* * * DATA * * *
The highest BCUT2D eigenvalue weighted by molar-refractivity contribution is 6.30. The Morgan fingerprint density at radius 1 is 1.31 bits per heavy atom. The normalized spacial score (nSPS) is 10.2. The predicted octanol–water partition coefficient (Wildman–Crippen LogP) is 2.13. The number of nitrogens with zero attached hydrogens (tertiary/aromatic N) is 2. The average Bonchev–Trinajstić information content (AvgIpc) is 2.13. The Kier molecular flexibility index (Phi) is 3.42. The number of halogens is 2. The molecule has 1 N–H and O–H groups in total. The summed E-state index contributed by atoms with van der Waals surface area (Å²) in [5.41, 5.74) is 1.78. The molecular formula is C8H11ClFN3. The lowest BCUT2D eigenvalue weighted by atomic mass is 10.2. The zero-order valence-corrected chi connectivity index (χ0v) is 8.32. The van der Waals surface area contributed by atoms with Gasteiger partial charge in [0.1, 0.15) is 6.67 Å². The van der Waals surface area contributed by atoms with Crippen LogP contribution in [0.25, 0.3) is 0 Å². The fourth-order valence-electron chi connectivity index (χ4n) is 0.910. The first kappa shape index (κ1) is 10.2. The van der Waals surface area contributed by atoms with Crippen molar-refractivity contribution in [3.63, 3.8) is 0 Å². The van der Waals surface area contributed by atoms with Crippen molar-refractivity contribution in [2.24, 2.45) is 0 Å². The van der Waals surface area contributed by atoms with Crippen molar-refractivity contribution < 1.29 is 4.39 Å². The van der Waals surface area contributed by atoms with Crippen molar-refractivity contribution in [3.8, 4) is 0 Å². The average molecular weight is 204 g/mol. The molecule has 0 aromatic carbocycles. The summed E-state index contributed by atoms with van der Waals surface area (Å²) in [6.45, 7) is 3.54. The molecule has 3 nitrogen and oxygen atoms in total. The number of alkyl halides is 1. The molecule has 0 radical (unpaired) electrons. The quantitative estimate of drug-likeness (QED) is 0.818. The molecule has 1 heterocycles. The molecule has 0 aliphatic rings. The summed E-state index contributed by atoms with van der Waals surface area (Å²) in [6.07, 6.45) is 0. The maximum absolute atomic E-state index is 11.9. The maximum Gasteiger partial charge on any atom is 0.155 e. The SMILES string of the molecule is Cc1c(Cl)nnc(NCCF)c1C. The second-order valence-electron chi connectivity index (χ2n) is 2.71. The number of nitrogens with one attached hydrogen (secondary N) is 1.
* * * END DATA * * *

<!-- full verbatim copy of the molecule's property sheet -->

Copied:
The highest BCUT2D eigenvalue weighted by molar-refractivity contribution is 6.30. The Morgan fingerprint density at radius 1 is 1.31 bits per heavy atom. The normalized spacial score (nSPS) is 10.2. The predicted octanol–water partition coefficient (Wildman–Crippen LogP) is 2.13. The number of nitrogens with zero attached hydrogens (tertiary/aromatic N) is 2. The average Bonchev–Trinajstić information content (AvgIpc) is 2.13. The Kier molecular flexibility index (Phi) is 3.42. The number of halogens is 2. The molecule has 1 N–H and O–H groups in total. The summed E-state index contributed by atoms with van der Waals surface area (Å²) in [5.41, 5.74) is 1.78. The molecular formula is C8H11ClFN3. The lowest BCUT2D eigenvalue weighted by atomic mass is 10.2. The zero-order valence-corrected chi connectivity index (χ0v) is 8.32. The van der Waals surface area contributed by atoms with Gasteiger partial charge in [0.1, 0.15) is 6.67 Å². The van der Waals surface area contributed by atoms with Crippen LogP contribution in [0.25, 0.3) is 0 Å². The fourth-order valence-electron chi connectivity index (χ4n) is 0.910. The first kappa shape index (κ1) is 10.2. The van der Waals surface area contributed by atoms with Crippen molar-refractivity contribution in [3.63, 3.8) is 0 Å². The van der Waals surface area contributed by atoms with Crippen molar-refractivity contribution in [2.24, 2.45) is 0 Å². The van der Waals surface area contributed by atoms with Crippen molar-refractivity contribution < 1.29 is 4.39 Å². The van der Waals surface area contributed by atoms with Crippen molar-refractivity contribution in [3.8, 4) is 0 Å². The average molecular weight is 204 g/mol. The molecule has 0 aromatic carbocycles. The summed E-state index contributed by atoms with van der Waals surface area (Å²) in [6.45, 7) is 3.54. The molecule has 3 nitrogen and oxygen atoms in total. The number of alkyl halides is 1. The molecule has 0 radical (unpaired) electrons. The quantitative estimate of drug-likeness (QED) is 0.818. The molecule has 1 heterocycles. The molecule has 0 aliphatic rings. The summed E-state index contributed by atoms with van der Waals surface area (Å²) in [6.07, 6.45) is 0. The maximum absolute atomic E-state index is 11.9. The maximum Gasteiger partial charge on any atom is 0.155 e. The SMILES string of the molecule is Cc1c(Cl)nnc(NCCF)c1C. The second-order valence-electron chi connectivity index (χ2n) is 2.71. The number of nitrogens with one attached hydrogen (secondary N) is 1.